Support SAIC: Types of Planned Gifts
A bequest or gift through a living trust is a simple way to provide for SAIC in your estate plans and yields estate tax advantages. By designating SAIC as a beneficiary in your will or living trust, you retain control of your assets during your lifetime and you can modify your gift if your circumstances change.
A bequest can deliver a specific dollar amount or asset to SAIC, or it can give us a percentage of the balance remaining in your estate after taxes and specific bequests have been paid. It can also be payable to SAIC if an individual beneficiary is not able to inherit.
You have the option of directing your bequest to a specific program or purpose at SAIC. Alternatively, you may leave an unrestricted bequest, which allows SAIC to designate the funds. We ask that you discuss your intentions with us if you are considering a bequest for a specific purpose to ensure that your gift is properly designated so that we are able to carry out your wishes.
Click here for the sample bequest language.
Retirement Plan Gifts
By naming SAIC as the beneficiary of your IRA, 401(k) or other qualified retirement plan, you can make a meaningful gift to the school while also improving your estate’s tax consequences and increasing the amount of money passing to your children or heirs. If you name anyone other than your spouse as the beneficiary of your retirement plan, the gift will be subject to income tax in addition to estate tax. However, by naming a charity as the beneficiary of your retirement assets, the gift becomes exempt for estate and income tax, and your estate becomes entitled to a charitable deduction. This arrangement leaves more money in your estate for your heirs while continuing your meaningful support of SAIC.
Life Insurance Gifts
When properly arranged, a gift of life insurance can allow you to make a major gift to SAIC at little or no cost to you. You can name SAIC as a beneficiary to your life insurance policy or donate the entire amount to be paid after your lifetime. If you choose to name SAIC as both the irrevocable beneficiary and owner of your existing life insurance policy, you can qualify for a federal income tax charitable deduction.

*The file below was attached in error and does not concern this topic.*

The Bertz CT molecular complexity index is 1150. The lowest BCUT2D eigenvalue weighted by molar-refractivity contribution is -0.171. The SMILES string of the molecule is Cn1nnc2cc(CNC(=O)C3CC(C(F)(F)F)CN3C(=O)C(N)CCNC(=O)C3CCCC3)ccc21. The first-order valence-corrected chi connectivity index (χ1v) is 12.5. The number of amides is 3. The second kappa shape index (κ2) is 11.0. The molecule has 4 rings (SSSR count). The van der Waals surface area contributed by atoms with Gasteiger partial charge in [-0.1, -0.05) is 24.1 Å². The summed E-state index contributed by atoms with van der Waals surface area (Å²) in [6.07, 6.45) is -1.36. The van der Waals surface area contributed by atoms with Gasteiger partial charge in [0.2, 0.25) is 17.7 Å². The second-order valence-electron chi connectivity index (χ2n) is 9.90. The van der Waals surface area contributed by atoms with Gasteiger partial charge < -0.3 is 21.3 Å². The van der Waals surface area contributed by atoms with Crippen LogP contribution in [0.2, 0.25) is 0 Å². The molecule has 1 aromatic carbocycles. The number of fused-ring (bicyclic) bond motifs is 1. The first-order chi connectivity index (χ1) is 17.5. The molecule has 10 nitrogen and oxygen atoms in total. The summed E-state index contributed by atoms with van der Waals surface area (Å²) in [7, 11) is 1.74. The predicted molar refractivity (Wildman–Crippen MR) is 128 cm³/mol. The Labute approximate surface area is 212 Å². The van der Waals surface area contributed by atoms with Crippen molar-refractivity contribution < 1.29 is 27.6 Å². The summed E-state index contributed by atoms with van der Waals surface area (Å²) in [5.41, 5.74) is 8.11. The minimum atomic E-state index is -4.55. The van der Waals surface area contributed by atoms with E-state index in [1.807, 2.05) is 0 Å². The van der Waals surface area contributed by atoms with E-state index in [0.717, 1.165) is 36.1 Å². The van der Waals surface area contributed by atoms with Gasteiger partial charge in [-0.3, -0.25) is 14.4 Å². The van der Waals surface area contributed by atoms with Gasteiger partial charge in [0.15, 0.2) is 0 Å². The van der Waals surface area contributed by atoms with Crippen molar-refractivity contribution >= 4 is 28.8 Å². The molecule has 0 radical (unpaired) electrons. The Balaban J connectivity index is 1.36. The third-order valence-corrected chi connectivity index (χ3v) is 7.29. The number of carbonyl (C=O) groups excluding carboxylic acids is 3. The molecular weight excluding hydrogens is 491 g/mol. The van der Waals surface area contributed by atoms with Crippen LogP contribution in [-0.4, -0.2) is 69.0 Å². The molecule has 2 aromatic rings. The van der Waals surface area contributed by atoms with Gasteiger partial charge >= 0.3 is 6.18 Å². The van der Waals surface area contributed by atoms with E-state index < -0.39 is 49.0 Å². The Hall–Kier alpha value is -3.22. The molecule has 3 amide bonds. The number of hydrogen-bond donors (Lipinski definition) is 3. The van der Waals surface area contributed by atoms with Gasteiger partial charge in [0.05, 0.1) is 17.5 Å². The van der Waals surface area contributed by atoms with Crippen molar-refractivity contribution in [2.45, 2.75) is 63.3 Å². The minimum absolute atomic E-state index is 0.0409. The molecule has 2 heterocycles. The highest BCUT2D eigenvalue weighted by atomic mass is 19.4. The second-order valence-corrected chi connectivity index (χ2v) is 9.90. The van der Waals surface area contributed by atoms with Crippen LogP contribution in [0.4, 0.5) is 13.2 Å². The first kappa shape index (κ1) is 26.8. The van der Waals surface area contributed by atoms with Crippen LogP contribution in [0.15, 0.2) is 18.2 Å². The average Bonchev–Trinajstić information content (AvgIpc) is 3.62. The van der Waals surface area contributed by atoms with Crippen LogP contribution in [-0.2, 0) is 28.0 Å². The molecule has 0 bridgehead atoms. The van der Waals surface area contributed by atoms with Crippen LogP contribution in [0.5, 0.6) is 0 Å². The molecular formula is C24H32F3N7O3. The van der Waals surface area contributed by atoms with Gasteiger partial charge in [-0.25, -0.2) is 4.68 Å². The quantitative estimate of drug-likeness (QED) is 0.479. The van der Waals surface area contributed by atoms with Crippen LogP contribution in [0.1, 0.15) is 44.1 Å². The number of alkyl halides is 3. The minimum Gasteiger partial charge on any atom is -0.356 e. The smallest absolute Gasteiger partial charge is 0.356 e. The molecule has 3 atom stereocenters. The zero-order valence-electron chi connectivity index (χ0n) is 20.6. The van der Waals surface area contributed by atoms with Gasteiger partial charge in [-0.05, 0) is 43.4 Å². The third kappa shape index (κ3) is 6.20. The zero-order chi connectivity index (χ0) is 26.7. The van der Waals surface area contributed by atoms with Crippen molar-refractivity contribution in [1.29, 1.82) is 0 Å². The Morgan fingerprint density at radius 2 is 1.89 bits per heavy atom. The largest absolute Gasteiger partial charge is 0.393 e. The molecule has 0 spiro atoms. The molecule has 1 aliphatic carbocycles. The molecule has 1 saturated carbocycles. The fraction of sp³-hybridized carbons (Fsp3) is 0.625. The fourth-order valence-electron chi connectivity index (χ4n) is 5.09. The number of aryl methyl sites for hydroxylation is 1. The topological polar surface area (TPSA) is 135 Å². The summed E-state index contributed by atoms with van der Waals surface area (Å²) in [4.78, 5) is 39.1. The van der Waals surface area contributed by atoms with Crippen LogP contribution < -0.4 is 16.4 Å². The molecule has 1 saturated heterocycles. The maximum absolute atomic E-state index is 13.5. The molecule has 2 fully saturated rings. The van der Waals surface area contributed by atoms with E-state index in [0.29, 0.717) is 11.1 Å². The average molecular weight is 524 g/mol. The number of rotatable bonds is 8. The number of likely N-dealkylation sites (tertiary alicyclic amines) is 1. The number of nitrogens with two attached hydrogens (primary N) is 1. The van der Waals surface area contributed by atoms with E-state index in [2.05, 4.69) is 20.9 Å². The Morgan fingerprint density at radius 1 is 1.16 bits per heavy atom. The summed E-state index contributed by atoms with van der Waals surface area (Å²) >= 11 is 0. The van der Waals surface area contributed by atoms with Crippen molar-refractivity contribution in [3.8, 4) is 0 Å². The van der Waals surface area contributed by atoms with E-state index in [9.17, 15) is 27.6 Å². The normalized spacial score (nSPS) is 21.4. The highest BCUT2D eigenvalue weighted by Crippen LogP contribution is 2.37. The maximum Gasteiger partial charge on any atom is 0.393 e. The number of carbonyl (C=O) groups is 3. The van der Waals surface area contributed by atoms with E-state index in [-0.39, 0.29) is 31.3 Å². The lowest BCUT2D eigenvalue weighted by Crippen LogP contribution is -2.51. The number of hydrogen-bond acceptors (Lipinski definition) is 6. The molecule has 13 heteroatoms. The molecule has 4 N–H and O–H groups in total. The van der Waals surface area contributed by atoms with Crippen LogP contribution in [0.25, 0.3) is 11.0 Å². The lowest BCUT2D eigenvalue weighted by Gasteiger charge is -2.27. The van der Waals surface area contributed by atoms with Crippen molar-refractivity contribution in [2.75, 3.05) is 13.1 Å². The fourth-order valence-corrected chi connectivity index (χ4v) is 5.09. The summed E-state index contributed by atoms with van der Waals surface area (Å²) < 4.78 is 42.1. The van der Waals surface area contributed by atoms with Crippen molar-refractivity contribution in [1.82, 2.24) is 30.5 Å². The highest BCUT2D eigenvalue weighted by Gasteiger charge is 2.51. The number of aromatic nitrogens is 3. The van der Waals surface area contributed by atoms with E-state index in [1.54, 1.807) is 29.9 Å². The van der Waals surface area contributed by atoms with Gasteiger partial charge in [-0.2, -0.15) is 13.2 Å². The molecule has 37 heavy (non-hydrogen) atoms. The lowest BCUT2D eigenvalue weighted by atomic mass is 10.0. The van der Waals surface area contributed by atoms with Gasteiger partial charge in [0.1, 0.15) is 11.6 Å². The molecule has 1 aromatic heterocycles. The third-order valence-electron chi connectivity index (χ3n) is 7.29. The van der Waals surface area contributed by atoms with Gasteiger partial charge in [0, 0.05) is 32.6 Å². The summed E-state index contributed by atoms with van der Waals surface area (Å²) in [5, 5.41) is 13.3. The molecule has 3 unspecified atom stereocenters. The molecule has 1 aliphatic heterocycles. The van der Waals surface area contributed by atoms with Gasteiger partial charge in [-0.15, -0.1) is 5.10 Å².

Charitable gift annuities are a flexible way to make gifts to SAIC. They provide you with certain tax benefits and a steady stream of income during your life.
A charitable gift annuity is a simple contract providing for fixed payments to you (and an optional second beneficiary) for life in return for your contribution. Your gift annuity can start paying you income once you make your contribution or you can choose to defer your payments until a later date.
Charitable gift trusts can provide tax benefits and income for you now while establishing a future gift for SAIC.
- Charitable Lead Trust
A charitable lead trust is a trust that provides annual payments to SAIC for a selected term of years, at the end of which the assets in the trust are distributed back to you or to your designated beneficiaries. Charitable lead trusts can be a good way to reduce the capital gains, gift, and estate taxes on assets passing to your heirs.
- Charitable Remainder Annuity Trust
A charitable remainder annuity trust is a trust that pays a fixed annual income to you or your designated beneficiaries for life. At the end of the term of the trust, the trust assets are distributed to SAIC. This arrangement allows you to make a major gift to SAIC while retaining a predictable, steady income during your life and reducing your estate tax liability.
- Charitable Remainder Unitrust
A charitable remainder unitrust is a trust that makes variable annual payments to you for life or for a term of years. At the end of the term of the trust, the trust assets are distributed to SAIC. Charitable remainder unitrusts create a hedge against inflation over the long term because the payments increase as the value of the trust grows. You can also receive a charitable income tax deduction for a portion of your gift and reduce your estate tax liability.
The material presented on this Planned Giving page is not offered as legal or tax advice.